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Danish director Ulaa Salim talks to Variety about his provocative debut feature, thriller “Sons Of Denmark,” which made a strong showing in Rotterdam’s Tiger competition and just screened at Karlovy Vary Film Festival. The film is set in 2025, and unfolds in a Denmark where an ultra-nationalist politician, Martin Nordahl, is poised to assume the premiership, one year after an Islamic terror attack on the Copenhagen Metro. Nordahl’s extreme rhetoric and fear mongering in regard to the country’s Muslim citizens and immigrants goads the far-right organization Sons of Denmark into committing hate crimes. Meanwhile, some of the country’s Arabic minority make plans to resist.

Salim, a recent graduate of the Danish National Film School, was born in Denmark to Iraqi-émigré parents. He and producer Daniel Mühlendorph, a film school classmate, established their own company Hyæne Film, and this is their first feature production.

I saw that your film ranked toward the top of the audience poll in Rotterdam.

I felt that it struck a chord with the audience. It’s a tough film to watch and I’m happy that they liked it and that it had an emotional impact.

In a time when the world is getting smaller and smaller, we are all of a sudden closing up on ourselves. I tried to use imagination, emotional attachment and different perspectives, so we see it’s not about left or right, or extreme Arabs or extreme Danish, but it’s universal. It’s about a struggle to survive, with the fear or hate of others a common aspect in all the characters. We all know that things are shifting politically, but because we are bombarded with so much information in our everyday life, we don’t notice when the extreme has become normalized.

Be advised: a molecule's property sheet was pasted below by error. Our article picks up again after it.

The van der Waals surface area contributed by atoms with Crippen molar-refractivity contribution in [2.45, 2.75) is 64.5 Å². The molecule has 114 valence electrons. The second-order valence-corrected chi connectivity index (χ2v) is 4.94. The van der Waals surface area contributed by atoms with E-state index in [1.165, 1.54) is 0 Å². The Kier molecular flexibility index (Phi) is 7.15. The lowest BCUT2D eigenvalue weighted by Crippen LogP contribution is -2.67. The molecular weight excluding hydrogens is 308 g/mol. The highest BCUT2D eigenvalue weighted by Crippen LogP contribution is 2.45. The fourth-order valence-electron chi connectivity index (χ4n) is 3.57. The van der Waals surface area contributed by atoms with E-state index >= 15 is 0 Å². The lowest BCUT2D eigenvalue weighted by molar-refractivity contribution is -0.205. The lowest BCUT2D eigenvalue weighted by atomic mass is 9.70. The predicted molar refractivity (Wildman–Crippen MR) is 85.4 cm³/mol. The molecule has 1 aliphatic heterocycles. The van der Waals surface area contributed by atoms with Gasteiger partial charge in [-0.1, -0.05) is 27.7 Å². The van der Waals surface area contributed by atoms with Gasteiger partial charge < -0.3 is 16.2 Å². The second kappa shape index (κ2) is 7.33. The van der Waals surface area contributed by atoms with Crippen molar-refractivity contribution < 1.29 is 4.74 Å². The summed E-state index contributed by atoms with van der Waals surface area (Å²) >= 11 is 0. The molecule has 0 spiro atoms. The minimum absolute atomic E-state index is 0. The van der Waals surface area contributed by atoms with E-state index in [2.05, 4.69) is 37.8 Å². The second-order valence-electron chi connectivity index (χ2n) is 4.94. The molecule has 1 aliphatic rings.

You play with the narrative structure, keeping the audience guessing about who the main protagonist is and whose story you are telling.

I like movies that surprise you and engage you and do things that you expect, but then take you out of your comfort zone. I took what was well-known in Denmark – a well-known actor and a love story and then I put in a bomb. Then you see Rasmus Bjerg, a beloved comedian [who plays Nordahl] and hear him saying some horrible things. Then I show the ghetto area of Denmark and I put classical music over it. I play with expectations.

Your film opened wide in Denmark on April 11, close to the national election, something which made your film even more relevant and important to discuss.

The film is political in the sense that it takes a grab of society and says okay, let’s talk about this. I think Denmark is a lovely place, a privileged place to be born and raised, but there are some tendencies that we need to speak about. Cinema makes us reflect, makes you think let’s talk about this.

What are some of the important things you learned from making your first feature?

Taking chances will always make your film somehow better or more unique. Never fear taking chances, be fearless. Also, be modest about how you are and how you work and always work hard. Believe that you can make a great film, but be modest and work hard towards it.

What’s next for you? And for Hyæne Film?

I’m doing a love story next. It’s hard for me to speak about at this early stage, but it’s about creating a family. It will be about love and sorrow while “Sons Of Denmark” is about hate and fear. I want to make Danish film, European cinema. That’s what really interests me. You can learn from other film cultures, but you need to grow your own film culture and make it stronger.

At Hyæne Film, we’re trying to be a place for talent to come and do their first and second feature and grow with us. Lisa Jesperson, a Danish Film School classmate, already has a feature fully financed that she will direct with Daniel as the producer. It will shoot in September.

Daniel and I produced an animation web series that is coming out this summer. It’s a satirical cartoon for which “South Park” is a kind of reference. Last year we did three short films, with different directors.

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